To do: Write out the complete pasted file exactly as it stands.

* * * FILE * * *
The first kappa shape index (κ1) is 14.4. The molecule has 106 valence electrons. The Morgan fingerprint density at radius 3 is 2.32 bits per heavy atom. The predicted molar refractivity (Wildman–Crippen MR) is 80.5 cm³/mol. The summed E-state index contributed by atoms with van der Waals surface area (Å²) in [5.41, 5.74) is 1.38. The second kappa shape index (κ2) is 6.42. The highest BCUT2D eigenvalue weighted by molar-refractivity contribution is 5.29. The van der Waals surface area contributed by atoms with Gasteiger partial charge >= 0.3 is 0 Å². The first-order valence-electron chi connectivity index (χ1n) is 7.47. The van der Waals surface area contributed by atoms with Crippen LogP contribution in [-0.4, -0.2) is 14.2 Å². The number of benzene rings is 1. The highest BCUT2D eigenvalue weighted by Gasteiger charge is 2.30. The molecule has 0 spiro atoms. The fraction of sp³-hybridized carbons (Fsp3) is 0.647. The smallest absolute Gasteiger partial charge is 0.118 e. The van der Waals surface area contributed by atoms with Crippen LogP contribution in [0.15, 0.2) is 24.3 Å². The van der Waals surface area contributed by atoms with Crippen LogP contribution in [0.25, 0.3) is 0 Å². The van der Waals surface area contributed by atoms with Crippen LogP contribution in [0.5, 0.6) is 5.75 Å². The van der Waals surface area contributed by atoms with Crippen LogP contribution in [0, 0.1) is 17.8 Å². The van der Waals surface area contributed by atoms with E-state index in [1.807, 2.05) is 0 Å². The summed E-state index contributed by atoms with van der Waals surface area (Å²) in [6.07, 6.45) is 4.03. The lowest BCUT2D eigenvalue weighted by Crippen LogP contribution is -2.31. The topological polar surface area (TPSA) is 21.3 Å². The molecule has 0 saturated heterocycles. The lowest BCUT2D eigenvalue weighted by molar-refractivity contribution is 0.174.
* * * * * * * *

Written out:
The first kappa shape index (κ1) is 14.4. The molecule has 106 valence electrons. The Morgan fingerprint density at radius 3 is 2.32 bits per heavy atom. The predicted molar refractivity (Wildman–Crippen MR) is 80.5 cm³/mol. The summed E-state index contributed by atoms with van der Waals surface area (Å²) in [5.41, 5.74) is 1.38. The second kappa shape index (κ2) is 6.42. The highest BCUT2D eigenvalue weighted by molar-refractivity contribution is 5.29. The van der Waals surface area contributed by atoms with Gasteiger partial charge >= 0.3 is 0 Å². The first-order valence-electron chi connectivity index (χ1n) is 7.47. The van der Waals surface area contributed by atoms with Crippen LogP contribution in [-0.4, -0.2) is 14.2 Å². The number of benzene rings is 1. The highest BCUT2D eigenvalue weighted by Gasteiger charge is 2.30. The molecule has 0 spiro atoms. The fraction of sp³-hybridized carbons (Fsp3) is 0.647. The smallest absolute Gasteiger partial charge is 0.118 e. The van der Waals surface area contributed by atoms with Crippen LogP contribution in [0.15, 0.2) is 24.3 Å². The van der Waals surface area contributed by atoms with Crippen LogP contribution in [0.25, 0.3) is 0 Å². The van der Waals surface area contributed by atoms with Crippen LogP contribution in [0.5, 0.6) is 5.75 Å². The van der Waals surface area contributed by atoms with Crippen LogP contribution in [0, 0.1) is 17.8 Å². The van der Waals surface area contributed by atoms with E-state index in [1.807, 2.05) is 0 Å². The summed E-state index contributed by atoms with van der Waals surface area (Å²) in [6.07, 6.45) is 4.03. The lowest BCUT2D eigenvalue weighted by Crippen LogP contribution is -2.31. The topological polar surface area (TPSA) is 21.3 Å². The molecule has 0 saturated heterocycles. The lowest BCUT2D eigenvalue weighted by molar-refractivity contribution is 0.174.